Review: An outdoor chamber concert in Brooklyn’s Green-Wood cemetery, honoring Black lives

Posted on: October 26, 2020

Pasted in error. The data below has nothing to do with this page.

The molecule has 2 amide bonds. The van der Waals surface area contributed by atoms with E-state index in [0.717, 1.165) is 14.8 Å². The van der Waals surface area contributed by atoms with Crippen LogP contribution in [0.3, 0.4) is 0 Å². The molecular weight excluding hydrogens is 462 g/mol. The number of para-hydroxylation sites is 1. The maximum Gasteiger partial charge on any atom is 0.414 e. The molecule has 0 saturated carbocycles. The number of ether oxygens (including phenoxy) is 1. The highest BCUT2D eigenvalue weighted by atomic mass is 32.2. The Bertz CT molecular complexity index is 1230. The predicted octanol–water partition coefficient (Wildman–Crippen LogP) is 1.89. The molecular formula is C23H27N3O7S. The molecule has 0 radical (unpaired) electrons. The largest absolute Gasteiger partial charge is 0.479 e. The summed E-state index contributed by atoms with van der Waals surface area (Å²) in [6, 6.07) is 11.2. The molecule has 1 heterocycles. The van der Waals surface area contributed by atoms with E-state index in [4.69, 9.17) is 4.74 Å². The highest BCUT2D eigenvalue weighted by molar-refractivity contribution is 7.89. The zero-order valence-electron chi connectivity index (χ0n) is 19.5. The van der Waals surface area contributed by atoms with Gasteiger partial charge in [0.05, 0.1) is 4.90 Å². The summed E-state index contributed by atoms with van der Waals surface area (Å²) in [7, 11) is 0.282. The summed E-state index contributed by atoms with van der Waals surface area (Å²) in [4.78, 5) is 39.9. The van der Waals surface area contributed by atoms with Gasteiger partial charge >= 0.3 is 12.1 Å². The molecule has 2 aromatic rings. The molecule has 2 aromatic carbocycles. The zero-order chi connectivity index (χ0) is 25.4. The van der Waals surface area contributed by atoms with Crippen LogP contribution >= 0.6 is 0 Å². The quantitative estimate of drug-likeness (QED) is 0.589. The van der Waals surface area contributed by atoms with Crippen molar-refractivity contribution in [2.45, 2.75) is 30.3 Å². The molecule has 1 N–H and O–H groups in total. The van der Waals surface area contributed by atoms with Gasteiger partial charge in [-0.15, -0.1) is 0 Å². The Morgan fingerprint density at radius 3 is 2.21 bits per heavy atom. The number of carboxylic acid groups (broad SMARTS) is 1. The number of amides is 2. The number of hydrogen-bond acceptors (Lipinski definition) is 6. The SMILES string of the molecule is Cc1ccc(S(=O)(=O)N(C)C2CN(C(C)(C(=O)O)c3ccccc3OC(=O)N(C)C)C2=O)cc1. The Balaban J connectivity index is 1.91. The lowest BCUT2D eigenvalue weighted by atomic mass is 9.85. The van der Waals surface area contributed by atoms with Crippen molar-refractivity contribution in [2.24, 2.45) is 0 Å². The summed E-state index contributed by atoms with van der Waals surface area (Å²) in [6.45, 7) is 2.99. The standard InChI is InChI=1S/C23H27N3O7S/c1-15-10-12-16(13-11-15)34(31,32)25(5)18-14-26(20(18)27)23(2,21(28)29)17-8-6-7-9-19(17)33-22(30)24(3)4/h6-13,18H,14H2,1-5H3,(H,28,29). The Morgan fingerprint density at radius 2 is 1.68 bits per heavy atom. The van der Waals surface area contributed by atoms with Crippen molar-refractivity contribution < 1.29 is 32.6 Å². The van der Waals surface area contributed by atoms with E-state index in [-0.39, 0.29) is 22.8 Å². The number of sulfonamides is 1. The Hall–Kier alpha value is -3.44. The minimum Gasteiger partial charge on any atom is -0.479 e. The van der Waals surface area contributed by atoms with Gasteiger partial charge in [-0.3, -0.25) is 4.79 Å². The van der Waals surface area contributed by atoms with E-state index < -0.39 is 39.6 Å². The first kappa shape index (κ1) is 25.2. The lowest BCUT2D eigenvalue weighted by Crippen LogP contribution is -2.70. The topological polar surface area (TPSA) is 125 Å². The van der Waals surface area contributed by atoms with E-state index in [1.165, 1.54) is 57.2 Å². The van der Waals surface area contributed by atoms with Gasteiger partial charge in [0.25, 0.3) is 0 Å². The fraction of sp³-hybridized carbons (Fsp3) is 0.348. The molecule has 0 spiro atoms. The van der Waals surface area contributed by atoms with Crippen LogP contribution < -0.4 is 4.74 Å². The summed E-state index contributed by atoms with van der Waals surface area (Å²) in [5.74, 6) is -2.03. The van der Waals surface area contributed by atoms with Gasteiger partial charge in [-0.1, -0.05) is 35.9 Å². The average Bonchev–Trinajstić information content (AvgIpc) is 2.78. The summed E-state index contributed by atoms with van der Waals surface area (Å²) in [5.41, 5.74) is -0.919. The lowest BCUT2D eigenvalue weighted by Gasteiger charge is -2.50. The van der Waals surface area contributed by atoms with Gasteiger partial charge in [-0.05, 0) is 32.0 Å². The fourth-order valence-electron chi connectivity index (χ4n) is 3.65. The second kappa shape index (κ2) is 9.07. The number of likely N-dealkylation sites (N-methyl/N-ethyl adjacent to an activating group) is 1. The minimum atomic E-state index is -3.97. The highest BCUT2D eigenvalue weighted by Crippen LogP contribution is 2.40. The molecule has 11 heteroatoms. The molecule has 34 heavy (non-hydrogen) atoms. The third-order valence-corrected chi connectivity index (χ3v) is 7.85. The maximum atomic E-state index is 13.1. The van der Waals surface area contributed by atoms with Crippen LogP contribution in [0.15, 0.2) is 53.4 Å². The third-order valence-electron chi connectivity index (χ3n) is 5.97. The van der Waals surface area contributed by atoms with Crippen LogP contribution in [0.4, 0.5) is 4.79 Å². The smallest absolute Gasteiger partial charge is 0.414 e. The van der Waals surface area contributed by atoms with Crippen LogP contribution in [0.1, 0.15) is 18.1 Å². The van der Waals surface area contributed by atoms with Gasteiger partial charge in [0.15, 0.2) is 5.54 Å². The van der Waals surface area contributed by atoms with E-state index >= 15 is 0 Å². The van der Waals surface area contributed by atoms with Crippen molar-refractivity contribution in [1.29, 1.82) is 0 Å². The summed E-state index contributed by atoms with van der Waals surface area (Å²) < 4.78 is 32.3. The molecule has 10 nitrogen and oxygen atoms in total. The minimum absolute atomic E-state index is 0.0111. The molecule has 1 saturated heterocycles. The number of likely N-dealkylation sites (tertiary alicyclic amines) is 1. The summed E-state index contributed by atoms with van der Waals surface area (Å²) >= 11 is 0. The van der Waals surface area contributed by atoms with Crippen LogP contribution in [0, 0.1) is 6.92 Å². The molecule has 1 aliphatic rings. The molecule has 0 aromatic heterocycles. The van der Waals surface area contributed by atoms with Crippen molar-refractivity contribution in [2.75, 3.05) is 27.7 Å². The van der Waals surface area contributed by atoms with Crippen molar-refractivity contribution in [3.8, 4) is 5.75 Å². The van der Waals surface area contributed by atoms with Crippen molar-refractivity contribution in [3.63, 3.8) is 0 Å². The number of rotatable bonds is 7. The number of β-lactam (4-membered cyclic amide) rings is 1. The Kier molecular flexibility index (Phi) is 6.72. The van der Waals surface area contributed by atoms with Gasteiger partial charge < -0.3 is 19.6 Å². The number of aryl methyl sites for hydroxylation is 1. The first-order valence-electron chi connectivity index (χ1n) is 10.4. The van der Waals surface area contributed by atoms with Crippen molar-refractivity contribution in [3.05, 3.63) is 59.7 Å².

“I went out last night. To a … sensitively programmed, lovingly produced, meticulously safe two-hour concert,” writes Justin Davidson in Saturday’s (10/24) Vulture.com. “Andrew Ousley, the resourceful publicist and impresario behind the presenting organization Death of Classical, realized [that Brooklyn’s] Green-Wood Cemetery is the perfect site for a pandemic concert…. The concert, titled ‘To America,’ … honored Black lives and dark moods … When the bass Paul Grosvenor materialized from behind DeWitt Clinton’s memorial to sing ‘Deep River,’ I suspect everyone in the standing audience could share the yearnings for a calmer campground over Jordan…. The program began and ended with ‘Lift Every Voice and Sing,’ the anthem by James Weldon Johnson (who is buried on the grounds) and his brother J. Rosamond Johnson…. Freddie June delivered ‘Strange Fruit’ near the grave of former slave Margaret Pine…. A string quartet inside the catacombs played the moving, mournful Adagio from George Walker’s String Quartet No. 1…. Cold weather is bearing down and the music world will go from dormancy to hibernation, and we’ll have to spend the winter drawing down our reserves of memory. ‘To America’ is a precious deposit to that account.”